ANN ARBOR, Mich. -- General Motors CEO Mary Barra delivered the University of Michigan’s spring commencement address Saturday, receiving an honorary degree in engineering and imparting lessons for professional success to more than 5,000 graduates in Michigan Stadium.
Her prepared speech made no mention of GM or the company's ongoing recall crisis, instead focusing on the future path for the generation entering the workforce.
“Be open to opportunities as they occur,” Barra said. “Each new experience will broaden your skills and perspectives. Embrace them. Enjoy them. And sometimes you’ll have to overcome them.”
Barra has been in the national spotlight since she was named successor to outgoing CEO Dan Akerson on Dec. 10 -- becoming the first female CEO of a major automaker when she assumed the position in January. Time magazine featured her on the cover of its issue on the 100 most influential people in the world. She also landed spots on the lists of the world's most powerful women published by Forbes and Fortune magazines.
U-M announced in March that Barra was to deliver the commencement address Thursday. Two student groups, the Graduate Employees Organization and the Student Union, issued a resolution that requested the university to reconsider the speaker choice.
The resolution cited Barra’s leadership in the recall and an alleged firing of injured workers in a Colombian plant as evidence that she does not represent the school’s values.
The groundswell of interest and accolades that greeted Barra when she took over in January as the auto industry's first female CEO dissipated quickly amid GM's recall crisis. The company is the subject of at least four federal investigations into its handling of a faulty ignition switch, which has been linked to at least 13 deaths and 35 crashes in Chevy Cobalts and Saturn Ions from the mid-2000s.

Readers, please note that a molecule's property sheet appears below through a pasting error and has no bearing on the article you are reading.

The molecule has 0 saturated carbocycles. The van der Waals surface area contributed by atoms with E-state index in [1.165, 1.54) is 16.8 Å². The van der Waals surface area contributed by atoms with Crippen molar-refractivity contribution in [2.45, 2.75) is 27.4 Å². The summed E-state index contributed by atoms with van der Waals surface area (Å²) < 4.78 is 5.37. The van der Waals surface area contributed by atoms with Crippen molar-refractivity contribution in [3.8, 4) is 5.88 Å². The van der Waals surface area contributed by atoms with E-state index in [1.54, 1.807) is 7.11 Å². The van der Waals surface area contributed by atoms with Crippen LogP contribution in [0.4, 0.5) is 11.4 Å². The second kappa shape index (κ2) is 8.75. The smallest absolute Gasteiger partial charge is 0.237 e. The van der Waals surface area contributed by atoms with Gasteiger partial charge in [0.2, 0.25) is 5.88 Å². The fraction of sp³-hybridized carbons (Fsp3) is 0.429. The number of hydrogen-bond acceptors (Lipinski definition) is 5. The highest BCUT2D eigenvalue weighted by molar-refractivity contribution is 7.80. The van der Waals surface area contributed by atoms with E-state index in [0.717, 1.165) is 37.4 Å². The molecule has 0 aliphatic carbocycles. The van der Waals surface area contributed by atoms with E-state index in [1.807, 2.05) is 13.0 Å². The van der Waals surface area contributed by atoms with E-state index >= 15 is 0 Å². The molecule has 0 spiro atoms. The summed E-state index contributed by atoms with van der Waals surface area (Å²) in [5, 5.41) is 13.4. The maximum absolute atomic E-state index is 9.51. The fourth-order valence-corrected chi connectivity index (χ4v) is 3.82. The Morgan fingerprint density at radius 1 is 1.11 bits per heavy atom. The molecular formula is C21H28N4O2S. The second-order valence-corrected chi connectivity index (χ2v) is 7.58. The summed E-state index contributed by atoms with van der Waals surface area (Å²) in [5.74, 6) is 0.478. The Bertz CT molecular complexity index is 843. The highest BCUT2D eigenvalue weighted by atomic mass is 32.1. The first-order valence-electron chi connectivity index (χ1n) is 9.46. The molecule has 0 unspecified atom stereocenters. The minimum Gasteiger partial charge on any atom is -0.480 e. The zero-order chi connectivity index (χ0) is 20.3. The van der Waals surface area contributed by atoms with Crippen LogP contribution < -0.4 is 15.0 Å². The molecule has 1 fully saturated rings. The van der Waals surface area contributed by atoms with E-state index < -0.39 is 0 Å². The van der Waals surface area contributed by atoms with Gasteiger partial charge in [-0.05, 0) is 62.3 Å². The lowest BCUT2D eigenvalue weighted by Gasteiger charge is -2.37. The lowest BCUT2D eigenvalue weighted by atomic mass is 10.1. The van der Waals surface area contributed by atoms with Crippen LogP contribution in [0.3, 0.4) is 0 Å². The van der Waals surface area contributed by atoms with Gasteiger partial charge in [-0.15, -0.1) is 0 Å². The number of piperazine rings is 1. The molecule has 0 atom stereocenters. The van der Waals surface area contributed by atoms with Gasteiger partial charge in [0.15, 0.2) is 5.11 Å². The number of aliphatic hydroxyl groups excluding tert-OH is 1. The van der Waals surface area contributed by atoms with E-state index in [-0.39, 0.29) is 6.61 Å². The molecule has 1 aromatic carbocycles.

Since GM recalled the cars in February, Barra has apologized personally to victims' families and vowed to uncover why it took the company a decade to pinpoint the problem. She also has restructured GM's engineering division and appointed a new safety czar to help prevent future safety lapses.
Barra appeared before congressional hearings in Washington April 1-2 to testify on the handling of the recall.
Barra, in her prepared speech, did hint at the challenges she has faced over the past months.
'Hope is not a strategy'
“Remember that hope is not a strategy,” she said. “Problems don’t go away when you ignore them -- they tend to get bigger.”
Barra acknowledged the high competition that has come with technological growth, and outlined six lessons for success: the value of passion and hard work, behaving with integrity, building relationships, facing challenges directly, giving back and the importance of friends, family and faith.
“As I’m sure you know very well, these skills [that you have learned at Michigan] are just the start of what you need for success in today’s challenging and fast-paced world,” Barra said.
“They are the price of admission to today’s fast-paced, ever-changing, and ever-global economy. To stand out … to really make a difference … you will also need the kind of skills and qualities that most of us learn from experience and over time.”
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